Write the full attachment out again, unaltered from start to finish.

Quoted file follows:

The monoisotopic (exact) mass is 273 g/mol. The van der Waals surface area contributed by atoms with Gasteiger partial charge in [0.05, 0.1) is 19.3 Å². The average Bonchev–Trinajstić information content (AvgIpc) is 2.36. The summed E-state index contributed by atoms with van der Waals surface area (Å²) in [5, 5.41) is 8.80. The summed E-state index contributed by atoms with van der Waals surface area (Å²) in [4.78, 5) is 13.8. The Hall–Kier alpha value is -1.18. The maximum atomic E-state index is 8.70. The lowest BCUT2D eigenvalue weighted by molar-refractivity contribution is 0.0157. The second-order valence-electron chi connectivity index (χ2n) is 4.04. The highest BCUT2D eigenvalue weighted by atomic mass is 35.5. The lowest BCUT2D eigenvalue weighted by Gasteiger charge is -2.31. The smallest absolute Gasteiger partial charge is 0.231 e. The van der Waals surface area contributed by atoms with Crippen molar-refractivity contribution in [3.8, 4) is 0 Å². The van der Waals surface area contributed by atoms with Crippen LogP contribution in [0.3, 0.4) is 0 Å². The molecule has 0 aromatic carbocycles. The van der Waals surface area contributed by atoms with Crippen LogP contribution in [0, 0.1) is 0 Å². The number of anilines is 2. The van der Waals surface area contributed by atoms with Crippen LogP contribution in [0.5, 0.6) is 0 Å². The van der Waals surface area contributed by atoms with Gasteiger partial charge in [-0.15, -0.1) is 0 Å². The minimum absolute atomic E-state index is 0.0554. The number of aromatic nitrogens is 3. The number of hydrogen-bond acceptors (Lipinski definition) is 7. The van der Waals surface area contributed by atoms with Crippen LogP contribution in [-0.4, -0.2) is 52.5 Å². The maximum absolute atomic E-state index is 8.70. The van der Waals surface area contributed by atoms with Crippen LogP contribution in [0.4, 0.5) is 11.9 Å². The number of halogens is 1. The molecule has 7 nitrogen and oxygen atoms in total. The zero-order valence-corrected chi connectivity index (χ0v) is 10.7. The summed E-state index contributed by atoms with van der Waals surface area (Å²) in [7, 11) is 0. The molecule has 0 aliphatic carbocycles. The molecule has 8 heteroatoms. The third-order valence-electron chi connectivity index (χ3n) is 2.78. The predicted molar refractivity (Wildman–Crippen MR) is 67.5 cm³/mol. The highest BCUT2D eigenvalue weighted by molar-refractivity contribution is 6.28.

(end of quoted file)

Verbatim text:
The monoisotopic (exact) mass is 273 g/mol. The van der Waals surface area contributed by atoms with Gasteiger partial charge in [0.05, 0.1) is 19.3 Å². The average Bonchev–Trinajstić information content (AvgIpc) is 2.36. The summed E-state index contributed by atoms with van der Waals surface area (Å²) in [5, 5.41) is 8.80. The summed E-state index contributed by atoms with van der Waals surface area (Å²) in [4.78, 5) is 13.8. The Hall–Kier alpha value is -1.18. The maximum atomic E-state index is 8.70. The lowest BCUT2D eigenvalue weighted by molar-refractivity contribution is 0.0157. The second-order valence-electron chi connectivity index (χ2n) is 4.04. The highest BCUT2D eigenvalue weighted by atomic mass is 35.5. The lowest BCUT2D eigenvalue weighted by Gasteiger charge is -2.31. The smallest absolute Gasteiger partial charge is 0.231 e. The van der Waals surface area contributed by atoms with Crippen molar-refractivity contribution in [3.8, 4) is 0 Å². The van der Waals surface area contributed by atoms with Crippen LogP contribution in [0.3, 0.4) is 0 Å². The molecule has 0 aromatic carbocycles. The van der Waals surface area contributed by atoms with Crippen LogP contribution in [0, 0.1) is 0 Å². The number of anilines is 2. The van der Waals surface area contributed by atoms with Crippen LogP contribution in [0.5, 0.6) is 0 Å². The van der Waals surface area contributed by atoms with Gasteiger partial charge in [-0.15, -0.1) is 0 Å². The minimum absolute atomic E-state index is 0.0554. The number of aromatic nitrogens is 3. The number of hydrogen-bond acceptors (Lipinski definition) is 7. The van der Waals surface area contributed by atoms with Crippen LogP contribution in [-0.4, -0.2) is 52.5 Å². The maximum absolute atomic E-state index is 8.70. The van der Waals surface area contributed by atoms with Crippen LogP contribution in [0.4, 0.5) is 11.9 Å². The number of halogens is 1. The molecule has 7 nitrogen and oxygen atoms in total. The zero-order valence-corrected chi connectivity index (χ0v) is 10.7. The summed E-state index contributed by atoms with van der Waals surface area (Å²) in [7, 11) is 0. The molecule has 0 aliphatic carbocycles. The molecule has 8 heteroatoms. The third-order valence-electron chi connectivity index (χ3n) is 2.78. The predicted molar refractivity (Wildman–Crippen MR) is 67.5 cm³/mol. The highest BCUT2D eigenvalue weighted by molar-refractivity contribution is 6.28.